It’s been over a week now since my best girl ‘A’ and I returned from a week-long trip to Sri Lanka. It was the first trip that we had managed to embark on together in the 13 years (or is it more?) that we’ve been friends. There are a lot of hangovers here – of memories, of photographs, of instances. While on one hand the two of us are constantly chatting with each other and rolling in laughter as we think about all the things we did, conversations with family and friends are a reminder of the shadow that loomed through the trip.
You see, we were in Sri Lanka at the time the country was shattered by the Easter Sunday explosions. The two of us were unwilling witnesses to the sudden and steady method in which the country’s stability unravelled. We were among the fortunate ones unaffected by the attacks but caught in the tensed days that followed.
It had taken A and me nearly three months to decide on the location for our first trip! From the Pyramids in Egypt, we had gone to the mountains of Switzerland, gone swimming (her!) in the clear waters of Maldives and explored the unexplored in Morocco and Jordan. Until we thought, “Let’s start small, shall we?” and zeroed in on the Emerald Island in the neighbourhood.
Why Sri Lanka? Because it is cheaper and it covered our demands of heritage – culture – good food – beaches – mountains. You can imagine the level of excitement that saw two women in their mid-30s squealing and wriggling in delight as we landed in Colombo late on April 20.
The trip started on a discordant note – we were unable to trace the driver who was to pick us up from the airport and that put us off-kilter as we struggled to connect with our Indian travel agent and communicate our woes to the local travel agent. It took more than 30 minutes and not a little bit of fretting until the driver found us slumped in two chairs next to a hotel’s kiosk. As we hustled to the car, exhausted, one of us randomly commented: “I hope this doesn’t set the tone for our trip.”
Was it an omen? I’ll never know. What I do know is that it did set a tone for the coming week – days that resonated with fun and laughter, all overshadowed with nervous tension and a few sleepless nights.
All was well that Easter Sunday – we rolled out of Colombo at 8.30am as planned, driving towards our first destination – the elephant orphanage at Pinnawala where we were to ‘play with the elephants’. It was around 9.30am that we got an inkling of things changing.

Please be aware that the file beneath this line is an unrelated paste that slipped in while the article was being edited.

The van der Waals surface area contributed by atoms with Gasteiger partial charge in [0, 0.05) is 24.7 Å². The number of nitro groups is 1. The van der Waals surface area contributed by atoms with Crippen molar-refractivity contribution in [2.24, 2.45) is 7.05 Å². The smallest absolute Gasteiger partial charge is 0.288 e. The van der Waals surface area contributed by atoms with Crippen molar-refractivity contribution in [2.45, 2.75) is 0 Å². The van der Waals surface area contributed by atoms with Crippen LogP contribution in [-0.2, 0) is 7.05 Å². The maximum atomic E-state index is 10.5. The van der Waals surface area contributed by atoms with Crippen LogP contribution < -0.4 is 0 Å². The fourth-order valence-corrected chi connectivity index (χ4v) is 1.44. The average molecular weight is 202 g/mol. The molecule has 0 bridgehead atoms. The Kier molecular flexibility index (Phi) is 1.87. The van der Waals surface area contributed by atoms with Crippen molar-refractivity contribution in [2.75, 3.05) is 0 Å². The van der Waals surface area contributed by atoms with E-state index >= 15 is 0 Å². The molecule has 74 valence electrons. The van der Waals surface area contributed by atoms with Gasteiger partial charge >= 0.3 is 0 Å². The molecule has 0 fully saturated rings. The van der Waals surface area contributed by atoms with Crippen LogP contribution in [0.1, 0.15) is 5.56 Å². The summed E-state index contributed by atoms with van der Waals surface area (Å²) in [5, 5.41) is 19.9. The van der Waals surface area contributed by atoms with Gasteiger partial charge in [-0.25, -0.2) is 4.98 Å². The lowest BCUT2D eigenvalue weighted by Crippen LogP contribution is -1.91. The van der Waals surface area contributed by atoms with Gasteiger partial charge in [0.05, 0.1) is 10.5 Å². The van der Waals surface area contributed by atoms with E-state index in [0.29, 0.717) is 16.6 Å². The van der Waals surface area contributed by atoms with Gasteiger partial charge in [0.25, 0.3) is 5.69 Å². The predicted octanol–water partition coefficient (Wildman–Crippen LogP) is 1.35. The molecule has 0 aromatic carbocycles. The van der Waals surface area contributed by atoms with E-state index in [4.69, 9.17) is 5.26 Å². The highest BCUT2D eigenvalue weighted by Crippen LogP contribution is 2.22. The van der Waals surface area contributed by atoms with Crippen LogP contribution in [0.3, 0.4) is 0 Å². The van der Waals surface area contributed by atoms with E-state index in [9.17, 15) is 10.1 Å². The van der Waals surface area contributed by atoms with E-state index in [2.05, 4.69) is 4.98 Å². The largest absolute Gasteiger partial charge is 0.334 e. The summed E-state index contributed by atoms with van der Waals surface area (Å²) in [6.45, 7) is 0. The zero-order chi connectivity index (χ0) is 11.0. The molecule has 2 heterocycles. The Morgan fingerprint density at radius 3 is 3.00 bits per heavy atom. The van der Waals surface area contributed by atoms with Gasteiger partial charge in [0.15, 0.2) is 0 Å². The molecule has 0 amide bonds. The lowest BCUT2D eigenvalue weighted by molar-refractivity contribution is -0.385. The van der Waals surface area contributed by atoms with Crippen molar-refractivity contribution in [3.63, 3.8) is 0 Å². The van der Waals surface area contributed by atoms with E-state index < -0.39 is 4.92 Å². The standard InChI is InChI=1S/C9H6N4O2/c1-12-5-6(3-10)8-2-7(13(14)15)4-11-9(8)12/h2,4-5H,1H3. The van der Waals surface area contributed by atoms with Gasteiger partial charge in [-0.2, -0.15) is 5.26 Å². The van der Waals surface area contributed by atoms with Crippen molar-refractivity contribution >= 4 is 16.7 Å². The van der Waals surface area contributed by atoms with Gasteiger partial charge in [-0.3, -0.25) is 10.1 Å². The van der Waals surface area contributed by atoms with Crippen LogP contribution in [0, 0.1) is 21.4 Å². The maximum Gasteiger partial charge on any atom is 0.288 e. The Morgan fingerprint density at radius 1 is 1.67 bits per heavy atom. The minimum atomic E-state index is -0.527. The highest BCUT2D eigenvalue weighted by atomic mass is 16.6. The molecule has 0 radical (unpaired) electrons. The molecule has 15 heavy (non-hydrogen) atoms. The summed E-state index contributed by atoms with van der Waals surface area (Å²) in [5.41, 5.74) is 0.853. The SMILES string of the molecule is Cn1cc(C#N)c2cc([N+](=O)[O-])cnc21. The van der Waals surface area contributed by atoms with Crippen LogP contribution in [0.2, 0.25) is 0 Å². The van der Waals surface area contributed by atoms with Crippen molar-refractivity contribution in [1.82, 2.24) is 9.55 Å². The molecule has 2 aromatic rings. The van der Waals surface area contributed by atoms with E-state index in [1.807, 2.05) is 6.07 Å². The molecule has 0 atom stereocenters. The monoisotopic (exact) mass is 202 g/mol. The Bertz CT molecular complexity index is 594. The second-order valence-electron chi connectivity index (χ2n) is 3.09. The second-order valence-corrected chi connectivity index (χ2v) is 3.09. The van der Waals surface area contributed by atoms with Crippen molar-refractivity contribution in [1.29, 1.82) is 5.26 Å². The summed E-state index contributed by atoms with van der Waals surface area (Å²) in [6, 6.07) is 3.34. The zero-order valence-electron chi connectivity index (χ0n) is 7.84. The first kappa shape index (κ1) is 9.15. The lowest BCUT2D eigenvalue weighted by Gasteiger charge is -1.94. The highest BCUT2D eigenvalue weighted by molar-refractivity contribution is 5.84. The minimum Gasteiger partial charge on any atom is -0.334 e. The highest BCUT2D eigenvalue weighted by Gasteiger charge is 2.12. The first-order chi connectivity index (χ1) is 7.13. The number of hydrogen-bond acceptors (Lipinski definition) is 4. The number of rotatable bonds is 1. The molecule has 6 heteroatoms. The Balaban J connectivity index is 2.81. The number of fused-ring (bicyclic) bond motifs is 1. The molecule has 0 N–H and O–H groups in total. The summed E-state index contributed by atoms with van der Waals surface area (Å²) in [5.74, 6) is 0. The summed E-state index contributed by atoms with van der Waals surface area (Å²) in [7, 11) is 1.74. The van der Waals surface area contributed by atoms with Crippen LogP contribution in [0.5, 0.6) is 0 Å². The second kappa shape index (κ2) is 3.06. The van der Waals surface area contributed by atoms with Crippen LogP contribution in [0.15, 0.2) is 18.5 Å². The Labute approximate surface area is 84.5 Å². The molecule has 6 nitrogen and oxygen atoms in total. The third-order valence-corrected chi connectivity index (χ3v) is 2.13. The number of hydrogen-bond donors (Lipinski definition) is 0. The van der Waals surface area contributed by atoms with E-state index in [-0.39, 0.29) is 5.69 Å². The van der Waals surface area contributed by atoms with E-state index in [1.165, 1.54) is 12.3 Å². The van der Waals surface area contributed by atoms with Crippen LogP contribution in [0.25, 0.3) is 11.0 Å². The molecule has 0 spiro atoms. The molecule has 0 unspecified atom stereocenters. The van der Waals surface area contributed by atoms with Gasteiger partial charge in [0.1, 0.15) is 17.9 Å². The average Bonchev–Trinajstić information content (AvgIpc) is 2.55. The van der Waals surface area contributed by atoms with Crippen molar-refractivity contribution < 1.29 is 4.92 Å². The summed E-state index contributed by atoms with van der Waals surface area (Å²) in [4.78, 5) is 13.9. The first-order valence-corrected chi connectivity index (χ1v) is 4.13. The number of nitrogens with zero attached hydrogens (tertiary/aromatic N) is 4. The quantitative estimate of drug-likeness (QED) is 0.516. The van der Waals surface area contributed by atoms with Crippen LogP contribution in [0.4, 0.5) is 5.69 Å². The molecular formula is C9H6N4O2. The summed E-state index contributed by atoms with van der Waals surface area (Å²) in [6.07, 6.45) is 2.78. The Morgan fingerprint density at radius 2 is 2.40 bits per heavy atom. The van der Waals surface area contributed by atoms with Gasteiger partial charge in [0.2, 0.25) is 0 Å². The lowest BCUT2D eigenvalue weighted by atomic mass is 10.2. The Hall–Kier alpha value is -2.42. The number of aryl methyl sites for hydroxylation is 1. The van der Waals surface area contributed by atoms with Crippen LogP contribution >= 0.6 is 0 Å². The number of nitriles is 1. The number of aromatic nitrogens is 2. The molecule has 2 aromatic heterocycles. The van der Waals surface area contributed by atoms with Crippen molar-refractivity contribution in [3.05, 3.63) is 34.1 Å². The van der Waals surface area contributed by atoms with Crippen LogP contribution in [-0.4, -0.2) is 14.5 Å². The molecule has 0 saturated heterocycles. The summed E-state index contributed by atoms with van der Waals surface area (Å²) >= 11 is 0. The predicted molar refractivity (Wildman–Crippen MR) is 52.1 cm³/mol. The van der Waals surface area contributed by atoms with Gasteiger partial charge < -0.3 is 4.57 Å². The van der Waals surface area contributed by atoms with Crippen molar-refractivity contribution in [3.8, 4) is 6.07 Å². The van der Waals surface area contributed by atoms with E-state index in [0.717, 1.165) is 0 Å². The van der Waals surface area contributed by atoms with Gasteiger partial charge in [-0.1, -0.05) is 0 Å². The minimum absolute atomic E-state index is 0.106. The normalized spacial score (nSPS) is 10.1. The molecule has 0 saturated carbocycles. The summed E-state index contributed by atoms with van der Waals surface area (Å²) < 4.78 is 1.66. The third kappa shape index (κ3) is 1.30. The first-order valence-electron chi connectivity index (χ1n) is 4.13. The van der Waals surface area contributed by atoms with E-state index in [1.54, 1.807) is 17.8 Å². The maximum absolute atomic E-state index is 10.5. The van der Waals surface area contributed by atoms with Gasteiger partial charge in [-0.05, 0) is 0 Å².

Fuzzy brained and blurry eyed – because we’d dozed off 15 minutes into the journey – it took us a while to register frantic messages from family and well-wishers enquiring about our wellbeing. A and I were wondering what happened when we noticed the lazy mood in the car changing. Our driver, Shelton, was visibly agitated and the only cause we could surmise was the Sinhalese words wafting from the radio.
It was a news alert on my phone that unravelled the reasons for the messages and the tension set on the driver’s shoulders – A’s eyes grew wide as I read out news of six blasts in Colombo, turning Easter Sunday into the Black Easter as it is now called. By the time we assured the families and friends of our well-being, it was time to walk into the Pinnawala Elephant when it struck me: “A, we were sitting next to the Shangri-La Hotel kiosk at the airport,” I mumbled.
Somber over the thought of a city going through such tumult, we walked into the orphanage and, rather selfishly, forgot about Colombo in the company of elephants. Enamoured and enchanted by the pachyderms, even a frantic phone-call from our Ahmedabad-based travel agent couldn’t dampen our mood. In hindsight, A and I think, we were yet to understand the enormity of the situation in Sri Lanka.
In fact, we were even a bit peeved at the driver’s nervousness and his apparent hurry to reach our accommodations in Anuradhapura. Here, our room keys were delivered to us with the latest updates
– the numbers of dead were staggering
– the government had announced a curfew
– our visit to the heritage site in Anuradhapura was dependent on whether it would be open the next day because of the “situation in Colombo” as the locals said.